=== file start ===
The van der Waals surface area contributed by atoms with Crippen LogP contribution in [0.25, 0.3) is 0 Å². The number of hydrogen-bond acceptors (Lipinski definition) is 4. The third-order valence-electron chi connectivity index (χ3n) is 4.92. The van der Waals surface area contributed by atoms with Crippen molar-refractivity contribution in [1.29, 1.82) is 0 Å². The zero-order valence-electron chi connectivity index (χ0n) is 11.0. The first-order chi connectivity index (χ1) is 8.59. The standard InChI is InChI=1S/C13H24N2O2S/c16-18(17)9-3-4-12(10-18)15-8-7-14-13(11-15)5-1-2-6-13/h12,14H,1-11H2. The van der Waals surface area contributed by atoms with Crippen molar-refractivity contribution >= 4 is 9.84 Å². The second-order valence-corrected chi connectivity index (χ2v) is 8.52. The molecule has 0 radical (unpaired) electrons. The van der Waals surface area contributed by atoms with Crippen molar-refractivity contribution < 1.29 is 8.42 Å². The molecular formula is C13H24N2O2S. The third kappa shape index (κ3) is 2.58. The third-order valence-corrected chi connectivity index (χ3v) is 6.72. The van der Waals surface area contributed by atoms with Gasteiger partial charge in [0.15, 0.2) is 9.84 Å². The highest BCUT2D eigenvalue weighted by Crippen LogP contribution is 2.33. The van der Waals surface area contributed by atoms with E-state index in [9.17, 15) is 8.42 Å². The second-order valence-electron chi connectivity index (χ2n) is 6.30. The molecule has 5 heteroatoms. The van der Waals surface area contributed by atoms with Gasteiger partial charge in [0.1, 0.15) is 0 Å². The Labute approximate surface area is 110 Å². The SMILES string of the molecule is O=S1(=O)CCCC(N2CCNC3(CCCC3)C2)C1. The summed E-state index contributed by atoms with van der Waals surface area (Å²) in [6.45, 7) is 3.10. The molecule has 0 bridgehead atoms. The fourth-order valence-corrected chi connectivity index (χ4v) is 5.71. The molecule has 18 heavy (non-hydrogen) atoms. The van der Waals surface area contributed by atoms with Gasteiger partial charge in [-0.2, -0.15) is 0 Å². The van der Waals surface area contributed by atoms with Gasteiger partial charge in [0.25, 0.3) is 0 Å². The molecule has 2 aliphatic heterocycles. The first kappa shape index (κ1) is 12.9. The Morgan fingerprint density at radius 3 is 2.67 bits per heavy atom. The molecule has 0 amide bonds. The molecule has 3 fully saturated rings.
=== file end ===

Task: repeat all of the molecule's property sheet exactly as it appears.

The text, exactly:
The van der Waals surface area contributed by atoms with Crippen LogP contribution in [0.25, 0.3) is 0 Å². The number of hydrogen-bond acceptors (Lipinski definition) is 4. The third-order valence-electron chi connectivity index (χ3n) is 4.92. The van der Waals surface area contributed by atoms with Crippen molar-refractivity contribution in [1.29, 1.82) is 0 Å². The zero-order valence-electron chi connectivity index (χ0n) is 11.0. The first-order chi connectivity index (χ1) is 8.59. The standard InChI is InChI=1S/C13H24N2O2S/c16-18(17)9-3-4-12(10-18)15-8-7-14-13(11-15)5-1-2-6-13/h12,14H,1-11H2. The van der Waals surface area contributed by atoms with Crippen molar-refractivity contribution >= 4 is 9.84 Å². The second-order valence-corrected chi connectivity index (χ2v) is 8.52. The molecule has 0 radical (unpaired) electrons. The van der Waals surface area contributed by atoms with Crippen molar-refractivity contribution < 1.29 is 8.42 Å². The molecular formula is C13H24N2O2S. The third kappa shape index (κ3) is 2.58. The third-order valence-corrected chi connectivity index (χ3v) is 6.72. The van der Waals surface area contributed by atoms with Gasteiger partial charge in [0.15, 0.2) is 9.84 Å². The highest BCUT2D eigenvalue weighted by Crippen LogP contribution is 2.33. The van der Waals surface area contributed by atoms with E-state index in [9.17, 15) is 8.42 Å². The second-order valence-electron chi connectivity index (χ2n) is 6.30. The molecule has 5 heteroatoms. The van der Waals surface area contributed by atoms with Gasteiger partial charge in [0.1, 0.15) is 0 Å². The Labute approximate surface area is 110 Å². The SMILES string of the molecule is O=S1(=O)CCCC(N2CCNC3(CCCC3)C2)C1. The summed E-state index contributed by atoms with van der Waals surface area (Å²) in [6.45, 7) is 3.10. The molecule has 0 bridgehead atoms. The fourth-order valence-corrected chi connectivity index (χ4v) is 5.71. The molecule has 18 heavy (non-hydrogen) atoms. The van der Waals surface area contributed by atoms with Gasteiger partial charge in [-0.2, -0.15) is 0 Å². The van der Waals surface area contributed by atoms with Gasteiger partial charge in [0.25, 0.3) is 0 Å². The molecule has 2 aliphatic heterocycles. The first kappa shape index (κ1) is 12.9. The Morgan fingerprint density at radius 3 is 2.67 bits per heavy atom. The molecule has 0 amide bonds. The molecule has 3 fully saturated rings.